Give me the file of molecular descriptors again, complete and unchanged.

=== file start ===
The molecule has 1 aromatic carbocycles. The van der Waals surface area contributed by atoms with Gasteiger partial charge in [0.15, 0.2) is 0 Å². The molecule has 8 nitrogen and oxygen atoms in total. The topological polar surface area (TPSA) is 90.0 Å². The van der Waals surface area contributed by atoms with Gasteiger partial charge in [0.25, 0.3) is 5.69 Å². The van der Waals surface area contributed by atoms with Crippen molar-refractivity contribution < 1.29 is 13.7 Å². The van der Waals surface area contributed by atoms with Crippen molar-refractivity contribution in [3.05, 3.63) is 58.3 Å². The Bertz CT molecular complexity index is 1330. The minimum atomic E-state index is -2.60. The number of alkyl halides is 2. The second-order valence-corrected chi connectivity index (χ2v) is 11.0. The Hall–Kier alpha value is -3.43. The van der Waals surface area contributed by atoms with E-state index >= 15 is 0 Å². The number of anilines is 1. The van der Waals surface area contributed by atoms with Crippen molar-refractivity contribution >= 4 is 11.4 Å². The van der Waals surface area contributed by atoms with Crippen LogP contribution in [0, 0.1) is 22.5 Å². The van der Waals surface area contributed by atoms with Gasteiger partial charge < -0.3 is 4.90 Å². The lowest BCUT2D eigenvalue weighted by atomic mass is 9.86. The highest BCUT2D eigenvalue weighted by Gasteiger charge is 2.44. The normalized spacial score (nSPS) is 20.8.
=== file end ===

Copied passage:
The molecule has 1 aromatic carbocycles. The van der Waals surface area contributed by atoms with Gasteiger partial charge in [0.15, 0.2) is 0 Å². The molecule has 8 nitrogen and oxygen atoms in total. The topological polar surface area (TPSA) is 90.0 Å². The van der Waals surface area contributed by atoms with Gasteiger partial charge in [0.25, 0.3) is 5.69 Å². The van der Waals surface area contributed by atoms with Crippen molar-refractivity contribution < 1.29 is 13.7 Å². The van der Waals surface area contributed by atoms with Crippen molar-refractivity contribution in [3.05, 3.63) is 58.3 Å². The Bertz CT molecular complexity index is 1330. The minimum atomic E-state index is -2.60. The number of alkyl halides is 2. The second-order valence-corrected chi connectivity index (χ2v) is 11.0. The Hall–Kier alpha value is -3.43. The van der Waals surface area contributed by atoms with E-state index >= 15 is 0 Å². The number of anilines is 1. The van der Waals surface area contributed by atoms with Crippen molar-refractivity contribution >= 4 is 11.4 Å². The van der Waals surface area contributed by atoms with Crippen LogP contribution in [0, 0.1) is 22.5 Å². The van der Waals surface area contributed by atoms with Gasteiger partial charge < -0.3 is 4.90 Å². The lowest BCUT2D eigenvalue weighted by atomic mass is 9.86. The highest BCUT2D eigenvalue weighted by Gasteiger charge is 2.44. The normalized spacial score (nSPS) is 20.8.